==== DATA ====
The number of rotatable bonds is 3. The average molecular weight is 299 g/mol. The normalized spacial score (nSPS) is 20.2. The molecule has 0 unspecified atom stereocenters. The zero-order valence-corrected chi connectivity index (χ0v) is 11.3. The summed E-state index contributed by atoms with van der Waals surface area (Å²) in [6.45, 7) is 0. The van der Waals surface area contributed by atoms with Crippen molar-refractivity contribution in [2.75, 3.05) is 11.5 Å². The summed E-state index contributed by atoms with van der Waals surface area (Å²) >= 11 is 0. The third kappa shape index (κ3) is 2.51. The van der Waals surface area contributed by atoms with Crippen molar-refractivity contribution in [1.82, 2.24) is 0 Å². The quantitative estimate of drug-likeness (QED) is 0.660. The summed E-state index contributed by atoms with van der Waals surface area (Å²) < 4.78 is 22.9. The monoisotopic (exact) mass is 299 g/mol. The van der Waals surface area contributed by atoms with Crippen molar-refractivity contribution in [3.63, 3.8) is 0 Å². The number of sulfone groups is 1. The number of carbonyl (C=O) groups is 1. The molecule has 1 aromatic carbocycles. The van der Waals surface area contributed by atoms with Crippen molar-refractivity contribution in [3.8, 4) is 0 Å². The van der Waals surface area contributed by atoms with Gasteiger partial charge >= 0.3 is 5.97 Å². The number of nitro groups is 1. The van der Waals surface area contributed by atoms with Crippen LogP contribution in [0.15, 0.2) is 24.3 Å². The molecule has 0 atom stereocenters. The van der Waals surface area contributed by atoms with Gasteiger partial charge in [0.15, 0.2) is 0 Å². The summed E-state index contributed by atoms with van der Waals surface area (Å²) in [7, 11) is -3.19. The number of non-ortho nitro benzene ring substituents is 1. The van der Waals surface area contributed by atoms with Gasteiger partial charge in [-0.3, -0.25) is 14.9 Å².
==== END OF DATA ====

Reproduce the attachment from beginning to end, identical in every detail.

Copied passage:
The number of rotatable bonds is 3. The average molecular weight is 299 g/mol. The normalized spacial score (nSPS) is 20.2. The molecule has 0 unspecified atom stereocenters. The zero-order valence-corrected chi connectivity index (χ0v) is 11.3. The summed E-state index contributed by atoms with van der Waals surface area (Å²) in [6.45, 7) is 0. The van der Waals surface area contributed by atoms with Crippen molar-refractivity contribution in [2.75, 3.05) is 11.5 Å². The summed E-state index contributed by atoms with van der Waals surface area (Å²) >= 11 is 0. The third kappa shape index (κ3) is 2.51. The van der Waals surface area contributed by atoms with Crippen molar-refractivity contribution in [1.82, 2.24) is 0 Å². The quantitative estimate of drug-likeness (QED) is 0.660. The summed E-state index contributed by atoms with van der Waals surface area (Å²) < 4.78 is 22.9. The monoisotopic (exact) mass is 299 g/mol. The van der Waals surface area contributed by atoms with Crippen molar-refractivity contribution in [3.63, 3.8) is 0 Å². The number of sulfone groups is 1. The number of carbonyl (C=O) groups is 1. The molecule has 1 aromatic carbocycles. The van der Waals surface area contributed by atoms with Crippen molar-refractivity contribution in [3.8, 4) is 0 Å². The van der Waals surface area contributed by atoms with Gasteiger partial charge >= 0.3 is 5.97 Å². The number of nitro groups is 1. The van der Waals surface area contributed by atoms with Crippen LogP contribution in [0.15, 0.2) is 24.3 Å². The molecule has 0 atom stereocenters. The van der Waals surface area contributed by atoms with Gasteiger partial charge in [0.15, 0.2) is 0 Å². The summed E-state index contributed by atoms with van der Waals surface area (Å²) in [7, 11) is -3.19. The number of non-ortho nitro benzene ring substituents is 1. The van der Waals surface area contributed by atoms with Gasteiger partial charge in [-0.3, -0.25) is 14.9 Å².